Middle School Science and Engineering Students Build Tiny Concert Venues
To bring to life their study of the science of sound and light, students from eighth grade Science and Computer Science and Design Engineering (CSDE) classes designed concert venues for an artist of their choice. While building these small-scale venues, students experimented with software and hardware tools and modeled how sound may be reflected, absorbed, and diffused throughout their concert halls. They used the Microsoft MakeCode environment to program a light show using Circuit Playground Express devices. The lights were timed to match the beat and changed with the mood of their chosen music. Over the course of the project, students helped each other improve their designs with multiple opportunities to share peer-to-peer feedback.
After working in the classroom, the students displayed their completed concert venues in a gallery walk inside the Garage. With the room lights off, the miniature stages came to life, and students asked each other questions about their engineering choices while offering feedback.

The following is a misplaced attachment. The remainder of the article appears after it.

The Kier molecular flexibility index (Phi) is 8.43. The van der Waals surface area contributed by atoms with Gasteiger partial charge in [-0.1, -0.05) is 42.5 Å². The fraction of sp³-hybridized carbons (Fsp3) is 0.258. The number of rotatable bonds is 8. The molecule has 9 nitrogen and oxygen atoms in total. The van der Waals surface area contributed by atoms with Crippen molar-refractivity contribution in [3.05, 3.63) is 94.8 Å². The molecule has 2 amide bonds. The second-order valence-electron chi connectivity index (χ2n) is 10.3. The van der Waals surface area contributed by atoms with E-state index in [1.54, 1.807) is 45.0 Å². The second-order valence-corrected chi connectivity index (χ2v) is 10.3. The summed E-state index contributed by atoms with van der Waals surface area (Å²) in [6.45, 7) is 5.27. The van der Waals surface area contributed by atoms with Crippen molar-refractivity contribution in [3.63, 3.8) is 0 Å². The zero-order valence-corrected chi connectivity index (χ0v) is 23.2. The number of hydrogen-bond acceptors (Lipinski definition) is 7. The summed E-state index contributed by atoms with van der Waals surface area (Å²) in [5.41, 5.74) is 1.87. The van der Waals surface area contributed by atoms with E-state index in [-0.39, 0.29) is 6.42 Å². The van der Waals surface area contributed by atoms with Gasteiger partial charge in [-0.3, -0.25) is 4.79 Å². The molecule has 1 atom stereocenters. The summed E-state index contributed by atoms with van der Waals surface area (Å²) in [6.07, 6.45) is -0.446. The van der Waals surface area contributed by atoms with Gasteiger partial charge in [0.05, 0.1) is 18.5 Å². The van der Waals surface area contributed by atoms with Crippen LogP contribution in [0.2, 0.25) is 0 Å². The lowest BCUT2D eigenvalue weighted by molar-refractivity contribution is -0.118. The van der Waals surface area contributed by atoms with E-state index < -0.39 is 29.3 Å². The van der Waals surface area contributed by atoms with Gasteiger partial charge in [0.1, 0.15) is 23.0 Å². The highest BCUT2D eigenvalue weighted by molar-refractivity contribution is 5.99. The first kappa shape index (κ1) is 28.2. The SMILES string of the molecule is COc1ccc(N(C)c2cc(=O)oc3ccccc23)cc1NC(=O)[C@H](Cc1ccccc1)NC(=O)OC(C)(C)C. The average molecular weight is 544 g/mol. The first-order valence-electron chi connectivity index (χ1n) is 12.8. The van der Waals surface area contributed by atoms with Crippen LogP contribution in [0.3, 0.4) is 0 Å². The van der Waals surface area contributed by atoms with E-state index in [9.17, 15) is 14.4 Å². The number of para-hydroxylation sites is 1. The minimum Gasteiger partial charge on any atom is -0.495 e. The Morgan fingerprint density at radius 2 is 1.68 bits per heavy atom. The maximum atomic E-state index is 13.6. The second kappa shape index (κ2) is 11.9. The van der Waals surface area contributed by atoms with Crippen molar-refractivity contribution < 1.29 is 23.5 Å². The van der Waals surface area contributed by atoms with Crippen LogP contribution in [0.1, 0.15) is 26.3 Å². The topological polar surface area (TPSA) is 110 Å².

Throughout this Science and CSDE collaboration, the students got to exercise their creativity, improve their design and engineering skills, and demonstrate their understanding of sound and light.
“I went with a simple design,” shared Charlie ’27. “For absorption, I put cloth on the back wall so the sound doesn’t echo back into the crowd. I made a pattern on the side walls to represent the diffusion of sound and how it disperses so that everyone can hear it. There is a reflection of sound too, so the singer on the stage can hear. I used a song called ‘Sandstorm’ because it’s kind of crazy, and I wanted the lights to be represented well too.”
“My idea was to build a stadium,” said Fernanda ’27. “I’m a really big fan of Harry Styles and One Direction. I picked the song ‘Story of My Life.’ There are five members, so I built the stage in the center so that everyone in the audience could see. I really like building stuff. It was so fun to make, especially because we got to set the lights to a song of our choice.”
“The students have been studying the behavior of both mechanical and electromagnetic waves,” said Eighth Grade Science teacher Allison Houghton. “The hope with this project was to show the intersection of science, computer science and design, and artistic expression, as well as showing students connections to their work beyond the classroom. It was a wonderful experience to collaborate with Mary Kiang’s computer science students so they can develop their design skills alongside their scientific understanding.”